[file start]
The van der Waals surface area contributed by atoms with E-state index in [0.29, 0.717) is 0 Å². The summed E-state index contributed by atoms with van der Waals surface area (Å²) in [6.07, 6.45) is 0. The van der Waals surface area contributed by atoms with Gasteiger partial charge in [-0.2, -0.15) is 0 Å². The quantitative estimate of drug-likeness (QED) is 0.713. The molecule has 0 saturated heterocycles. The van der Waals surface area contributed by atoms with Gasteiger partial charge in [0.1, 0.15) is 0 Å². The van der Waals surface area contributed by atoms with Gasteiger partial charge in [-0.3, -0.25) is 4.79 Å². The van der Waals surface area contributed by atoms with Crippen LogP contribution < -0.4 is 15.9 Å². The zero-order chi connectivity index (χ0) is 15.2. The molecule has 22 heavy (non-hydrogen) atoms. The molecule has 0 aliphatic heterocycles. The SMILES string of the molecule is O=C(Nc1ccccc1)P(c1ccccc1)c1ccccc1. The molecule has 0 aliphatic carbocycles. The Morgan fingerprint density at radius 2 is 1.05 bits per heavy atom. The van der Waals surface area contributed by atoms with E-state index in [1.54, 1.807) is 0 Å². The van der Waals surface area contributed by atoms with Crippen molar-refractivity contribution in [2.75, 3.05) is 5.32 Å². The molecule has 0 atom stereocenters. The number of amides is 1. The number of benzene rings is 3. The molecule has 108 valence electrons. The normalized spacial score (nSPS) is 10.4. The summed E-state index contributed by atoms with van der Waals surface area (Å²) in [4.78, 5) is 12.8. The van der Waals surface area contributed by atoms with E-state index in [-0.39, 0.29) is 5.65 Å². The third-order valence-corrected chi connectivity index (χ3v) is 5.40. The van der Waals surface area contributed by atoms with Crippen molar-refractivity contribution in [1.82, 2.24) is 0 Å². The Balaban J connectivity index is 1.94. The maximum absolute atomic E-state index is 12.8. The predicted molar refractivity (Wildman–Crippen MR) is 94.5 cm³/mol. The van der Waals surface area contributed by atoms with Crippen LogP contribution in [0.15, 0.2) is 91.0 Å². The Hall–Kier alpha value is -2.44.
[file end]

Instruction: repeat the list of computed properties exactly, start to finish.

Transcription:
The van der Waals surface area contributed by atoms with E-state index in [0.29, 0.717) is 0 Å². The summed E-state index contributed by atoms with van der Waals surface area (Å²) in [6.07, 6.45) is 0. The van der Waals surface area contributed by atoms with Gasteiger partial charge in [-0.2, -0.15) is 0 Å². The quantitative estimate of drug-likeness (QED) is 0.713. The molecule has 0 saturated heterocycles. The van der Waals surface area contributed by atoms with Gasteiger partial charge in [0.1, 0.15) is 0 Å². The van der Waals surface area contributed by atoms with Gasteiger partial charge in [-0.3, -0.25) is 4.79 Å². The van der Waals surface area contributed by atoms with Crippen LogP contribution < -0.4 is 15.9 Å². The zero-order chi connectivity index (χ0) is 15.2. The molecule has 22 heavy (non-hydrogen) atoms. The molecule has 0 aliphatic heterocycles. The SMILES string of the molecule is O=C(Nc1ccccc1)P(c1ccccc1)c1ccccc1. The molecule has 0 aliphatic carbocycles. The Morgan fingerprint density at radius 2 is 1.05 bits per heavy atom. The van der Waals surface area contributed by atoms with E-state index in [1.54, 1.807) is 0 Å². The van der Waals surface area contributed by atoms with Crippen molar-refractivity contribution in [2.75, 3.05) is 5.32 Å². The molecule has 0 atom stereocenters. The number of amides is 1. The number of benzene rings is 3. The molecule has 108 valence electrons. The normalized spacial score (nSPS) is 10.4. The summed E-state index contributed by atoms with van der Waals surface area (Å²) in [4.78, 5) is 12.8. The van der Waals surface area contributed by atoms with E-state index in [-0.39, 0.29) is 5.65 Å². The third-order valence-corrected chi connectivity index (χ3v) is 5.40. The van der Waals surface area contributed by atoms with Crippen molar-refractivity contribution in [1.82, 2.24) is 0 Å². The Balaban J connectivity index is 1.94. The maximum absolute atomic E-state index is 12.8. The predicted molar refractivity (Wildman–Crippen MR) is 94.5 cm³/mol. The van der Waals surface area contributed by atoms with Crippen LogP contribution in [0.15, 0.2) is 91.0 Å². The Hall–Kier alpha value is -2.44.